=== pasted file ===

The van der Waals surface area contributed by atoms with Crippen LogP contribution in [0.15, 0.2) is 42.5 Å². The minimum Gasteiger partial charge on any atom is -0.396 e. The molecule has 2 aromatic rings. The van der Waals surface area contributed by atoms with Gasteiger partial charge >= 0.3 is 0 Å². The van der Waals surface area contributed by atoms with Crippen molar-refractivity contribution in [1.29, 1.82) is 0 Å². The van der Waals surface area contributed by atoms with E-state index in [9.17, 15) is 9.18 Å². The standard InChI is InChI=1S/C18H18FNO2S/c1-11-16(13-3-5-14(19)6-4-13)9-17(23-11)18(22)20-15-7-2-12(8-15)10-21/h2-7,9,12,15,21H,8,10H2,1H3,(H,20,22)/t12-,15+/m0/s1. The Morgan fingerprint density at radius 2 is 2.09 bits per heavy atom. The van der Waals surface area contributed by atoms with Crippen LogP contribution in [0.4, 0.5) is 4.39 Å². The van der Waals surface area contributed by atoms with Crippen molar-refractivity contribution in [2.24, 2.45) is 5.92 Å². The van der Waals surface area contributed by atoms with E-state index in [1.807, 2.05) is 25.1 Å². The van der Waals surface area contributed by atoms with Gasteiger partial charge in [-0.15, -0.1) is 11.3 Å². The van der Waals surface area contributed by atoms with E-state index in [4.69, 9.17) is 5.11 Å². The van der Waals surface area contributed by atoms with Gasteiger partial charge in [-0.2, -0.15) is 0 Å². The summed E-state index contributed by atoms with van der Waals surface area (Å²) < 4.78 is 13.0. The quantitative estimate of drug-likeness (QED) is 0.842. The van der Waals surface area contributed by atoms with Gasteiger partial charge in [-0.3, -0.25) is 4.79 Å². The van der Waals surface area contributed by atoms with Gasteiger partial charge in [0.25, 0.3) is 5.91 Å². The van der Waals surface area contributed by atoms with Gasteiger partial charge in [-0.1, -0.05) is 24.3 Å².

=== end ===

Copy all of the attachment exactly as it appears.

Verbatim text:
The van der Waals surface area contributed by atoms with Crippen LogP contribution in [0.15, 0.2) is 42.5 Å². The minimum Gasteiger partial charge on any atom is -0.396 e. The molecule has 2 aromatic rings. The van der Waals surface area contributed by atoms with Gasteiger partial charge >= 0.3 is 0 Å². The van der Waals surface area contributed by atoms with Crippen molar-refractivity contribution in [1.29, 1.82) is 0 Å². The van der Waals surface area contributed by atoms with E-state index in [9.17, 15) is 9.18 Å². The standard InChI is InChI=1S/C18H18FNO2S/c1-11-16(13-3-5-14(19)6-4-13)9-17(23-11)18(22)20-15-7-2-12(8-15)10-21/h2-7,9,12,15,21H,8,10H2,1H3,(H,20,22)/t12-,15+/m0/s1. The Morgan fingerprint density at radius 2 is 2.09 bits per heavy atom. The van der Waals surface area contributed by atoms with Crippen LogP contribution in [0.4, 0.5) is 4.39 Å². The van der Waals surface area contributed by atoms with Crippen molar-refractivity contribution in [2.24, 2.45) is 5.92 Å². The van der Waals surface area contributed by atoms with E-state index in [1.807, 2.05) is 25.1 Å². The van der Waals surface area contributed by atoms with Gasteiger partial charge in [-0.15, -0.1) is 11.3 Å². The van der Waals surface area contributed by atoms with E-state index in [4.69, 9.17) is 5.11 Å². The van der Waals surface area contributed by atoms with Gasteiger partial charge in [-0.2, -0.15) is 0 Å². The summed E-state index contributed by atoms with van der Waals surface area (Å²) < 4.78 is 13.0. The quantitative estimate of drug-likeness (QED) is 0.842. The van der Waals surface area contributed by atoms with Gasteiger partial charge in [-0.3, -0.25) is 4.79 Å². The van der Waals surface area contributed by atoms with Gasteiger partial charge in [0.25, 0.3) is 5.91 Å². The van der Waals surface area contributed by atoms with Gasteiger partial charge in [-0.1, -0.05) is 24.3 Å².